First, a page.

Is Selfishness A Brain Defect?

By Mark Esposito, Guest Blogger

120409-rhesus-monkey-130p.grid-4x2Duke neuroscientist, Michael Platt, has an intriguing theory. What if altruism isn’t just learned at your mother’s knee but is really a result of evolved brain chemistry? In a study he co-authored and published in the journal, Nature Neuroscience, Platt wondered why certain primates act unselfishly. Animal behaviorists have long known that monkeys will go without food rather than see a member of their species shocked, and mice will starve to avoid hurting other mice. Major news stories around the world  have told the tales of animals risking their own safety to protect humans and other animals. In one recent episode,  Binti Jua, a female gorilla saved a three-year-old boy from other gorillas when he fell into the gorilla enclosure at the Brookline Zoo.  In another, a dog in Chile dodged traffic on a busy freeway to drag his canine companion to safety after it  had been struck and rendered unconscious.

What isn’t known is the basis for this animal “morality.” Some scientists have theorized that this altruism is the result of emotions or simply instinct.  But Platt thinks the answer may lie deep in the recesses of the brain.  Using rhesus monkeys because of their  similarity to humans both anatomically and physiologically, Platt and his colleagues set up a simple experiment.  Monkeys were shown computer images which when correctly identified  resulted in a squirt of tasty juice coming their way. The monkeys quickly caught on that correct answers rendered a direct benefit. Then, the researchers changed the rules of the game. Instead of a correct answer getting the test subject a tasty squirt of juice, it resulted in one for their neighbor. Of course, the monkey had the choice to give no juice to their neighbor at all by simply refusing to play or answer incorrectly. The deciding monkeys consistently showed a pattern of doling out juice to their friends  And lest you think the other monkeys merely liked seeing the juice squirt anywhere, the experiment didn’t work when the scientists replaced the fellow primate with a bottle of juice as the beneficiary.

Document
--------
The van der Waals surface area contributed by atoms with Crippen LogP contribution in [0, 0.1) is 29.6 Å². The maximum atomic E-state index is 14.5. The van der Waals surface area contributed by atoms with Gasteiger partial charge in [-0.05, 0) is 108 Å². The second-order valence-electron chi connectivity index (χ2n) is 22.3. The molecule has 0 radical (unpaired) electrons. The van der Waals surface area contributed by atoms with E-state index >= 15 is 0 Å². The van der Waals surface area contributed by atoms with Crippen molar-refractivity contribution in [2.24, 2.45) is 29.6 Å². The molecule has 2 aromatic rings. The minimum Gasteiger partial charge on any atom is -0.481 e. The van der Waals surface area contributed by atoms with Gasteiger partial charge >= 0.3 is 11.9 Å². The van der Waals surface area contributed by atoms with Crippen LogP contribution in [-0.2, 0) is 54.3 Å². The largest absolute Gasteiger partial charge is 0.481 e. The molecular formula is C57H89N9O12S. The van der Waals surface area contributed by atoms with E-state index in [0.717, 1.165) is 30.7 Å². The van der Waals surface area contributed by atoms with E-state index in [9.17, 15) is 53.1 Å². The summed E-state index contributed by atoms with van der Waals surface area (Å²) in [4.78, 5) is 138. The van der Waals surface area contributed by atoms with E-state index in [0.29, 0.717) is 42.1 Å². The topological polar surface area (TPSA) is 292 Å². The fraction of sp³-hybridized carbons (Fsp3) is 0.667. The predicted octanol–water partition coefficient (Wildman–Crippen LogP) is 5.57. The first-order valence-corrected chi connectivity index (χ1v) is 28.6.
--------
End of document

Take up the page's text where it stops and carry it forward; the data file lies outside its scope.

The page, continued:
During the experiment, the scientists connected brain monitors to the monkeys to record any neuronal activity. What they found suggests that brain chemistry plays an important role in just how empathetic the primates behaved.  Platt concentrated his attention on a region of the brain known as the orbitofrontal cortex, which is known to play a role in reward processing. He found that when monkey benefited themselves,  neurons in a region called the anterior cingulate gyrus fired, but when the monkeys helped their friends different cells in the same area fired. Platt suggests that this rendering of pleasure from helping others may serve as the chemical basis for altruism. He even speculates that the finding has carry-over effects to human behavior.  Believing that the orbitofrontal cortex encodes vicarious experiences which account for happiness and sadness, he theorizes that “vicarious experience and reward is perhaps what actually drives giving behavior and perhaps drives charity in people.”

Could the lack of this neuronal activity account for selfishness?  If so, could its utter absence make a human a sociopath? The answer lies down the road but it could have a dramatic impact on the way we view human behavior and hence the consequences for that behavior.

Sources: msnbc and throughout

~Mark Esposito, Guest Blogger

63 thoughts on “Is Selfishness A Brain Defect?”

  1. I wonder … could it really be that simple?

    Good God! … was John Calvin’s theory of predestination more on target than not??!!

    😈

  2. idealist707 1, December 29, 2012 at 1:49 pm